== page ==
Leashed pets are allowed in the campground and along the roadway but not in the backcountry or on any trail. If you wish to use recreational horses or other pack animals in the Monument, contact the Visitor Center for details. As most of this area is designated wilderness, off-road vehicles are not allowed and off-road biking is strictly limited to Rim Rock Drive and a couple of other connecting roads.
Looking east into Monument Canyon
Looking back towards the Visitor Center
Independence Monument, in Monument Canyon
In Colorado National Monument, the rock layers you are driving among and looking at are up to 2 billion years old - nearly half the age of planet Earth. The layers of rock were deposited over millenia and then carved by the extraordinary forces of erosion carried out over even more time. When John Otto first came across this countryside in 1906, he resolved to lobby Congress to do something to preserve this incredible place. In 1911, after innumerable letters, petitions and requests from the citizens of Grand Junction and other surrounding areas, President William H. Taft used the 1906 Antiquities Act to create Colorado National Monument. John Otto volunteered his services at $1.00 per month and became the park's caretaker until 1927. Many of the trails in use today were created by him, and many of the monuments still bear the names he gave them back then. Otto was so entranced by this landscape that he even got married in Wedding Canyon, although his bride later said that she just couldn't live with a man for whom even the simplest of log cabins was too much of a barrier to place between himself and the world-at-large. In the 1930's, the men of the Civilian Conservation Corps worked with other agencies and many skilled local workers to carve Rim Rock Drive out of the plateau's sandstone, using mostly hand tools and wheelbarrows in their labors.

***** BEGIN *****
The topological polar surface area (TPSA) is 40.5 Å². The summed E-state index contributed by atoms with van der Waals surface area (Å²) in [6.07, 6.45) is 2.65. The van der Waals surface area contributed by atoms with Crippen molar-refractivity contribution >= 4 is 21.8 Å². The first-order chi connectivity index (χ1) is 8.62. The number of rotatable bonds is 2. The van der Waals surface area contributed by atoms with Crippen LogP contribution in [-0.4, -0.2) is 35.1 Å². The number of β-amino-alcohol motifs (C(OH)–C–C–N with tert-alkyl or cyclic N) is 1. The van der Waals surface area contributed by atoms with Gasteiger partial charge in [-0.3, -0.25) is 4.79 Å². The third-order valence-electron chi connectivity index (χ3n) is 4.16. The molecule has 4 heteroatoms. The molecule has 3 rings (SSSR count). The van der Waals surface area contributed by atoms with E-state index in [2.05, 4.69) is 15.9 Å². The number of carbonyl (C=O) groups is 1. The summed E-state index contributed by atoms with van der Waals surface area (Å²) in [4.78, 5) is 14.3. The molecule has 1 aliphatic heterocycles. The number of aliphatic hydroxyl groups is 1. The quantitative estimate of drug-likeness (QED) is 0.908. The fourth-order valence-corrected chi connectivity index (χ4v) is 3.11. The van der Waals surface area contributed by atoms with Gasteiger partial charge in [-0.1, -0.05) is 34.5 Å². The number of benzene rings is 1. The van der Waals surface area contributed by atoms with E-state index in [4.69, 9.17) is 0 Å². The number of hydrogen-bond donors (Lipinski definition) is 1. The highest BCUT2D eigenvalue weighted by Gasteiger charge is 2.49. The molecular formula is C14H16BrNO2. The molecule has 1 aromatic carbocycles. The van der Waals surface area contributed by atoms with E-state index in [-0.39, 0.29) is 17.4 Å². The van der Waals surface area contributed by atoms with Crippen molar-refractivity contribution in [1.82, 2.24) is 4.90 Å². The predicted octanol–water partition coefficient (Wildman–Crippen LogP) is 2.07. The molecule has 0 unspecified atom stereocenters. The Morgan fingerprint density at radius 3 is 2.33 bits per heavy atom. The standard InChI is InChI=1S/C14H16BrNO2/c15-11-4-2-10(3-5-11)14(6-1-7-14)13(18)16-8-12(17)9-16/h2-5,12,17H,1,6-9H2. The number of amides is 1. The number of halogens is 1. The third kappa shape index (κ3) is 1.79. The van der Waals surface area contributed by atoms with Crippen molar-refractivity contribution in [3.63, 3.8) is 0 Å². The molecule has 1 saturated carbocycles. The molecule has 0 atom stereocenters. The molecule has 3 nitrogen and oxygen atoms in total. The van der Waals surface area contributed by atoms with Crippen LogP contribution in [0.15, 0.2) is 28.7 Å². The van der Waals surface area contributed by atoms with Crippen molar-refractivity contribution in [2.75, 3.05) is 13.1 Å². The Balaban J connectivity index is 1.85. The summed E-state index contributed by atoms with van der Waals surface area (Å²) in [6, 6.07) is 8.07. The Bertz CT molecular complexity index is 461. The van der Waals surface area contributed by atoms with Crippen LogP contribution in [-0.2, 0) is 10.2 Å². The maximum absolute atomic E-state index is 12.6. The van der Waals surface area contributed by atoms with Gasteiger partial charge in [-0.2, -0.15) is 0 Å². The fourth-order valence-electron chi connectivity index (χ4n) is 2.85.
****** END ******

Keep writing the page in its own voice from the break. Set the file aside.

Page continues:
Looking west into Monument Canyon
The Coke Ovens
Looking up near the upper trailhead of Serpents Trail
Because of the wide variation in terrain and elevation, the weather and climate here are quite varied. Desert, semi-desert and upland climates are represented with the elevations ranging from 4,000 feet to over 7,000 feet above sea level.
Spring temperatures are usually mild with daytime highs in the mid 60's. In the summer months, the daytime highs run in the 80's and 90's, although down in the canyons the temperatures can easily reach and exceed 100 degrees. Winters tend to be mild with highs between 20 and 45 degrees while the nighttime lows can drop to zero.
Annual precipitation averages 11 inches, the wettest period being August through October with other wet spikes in March and May.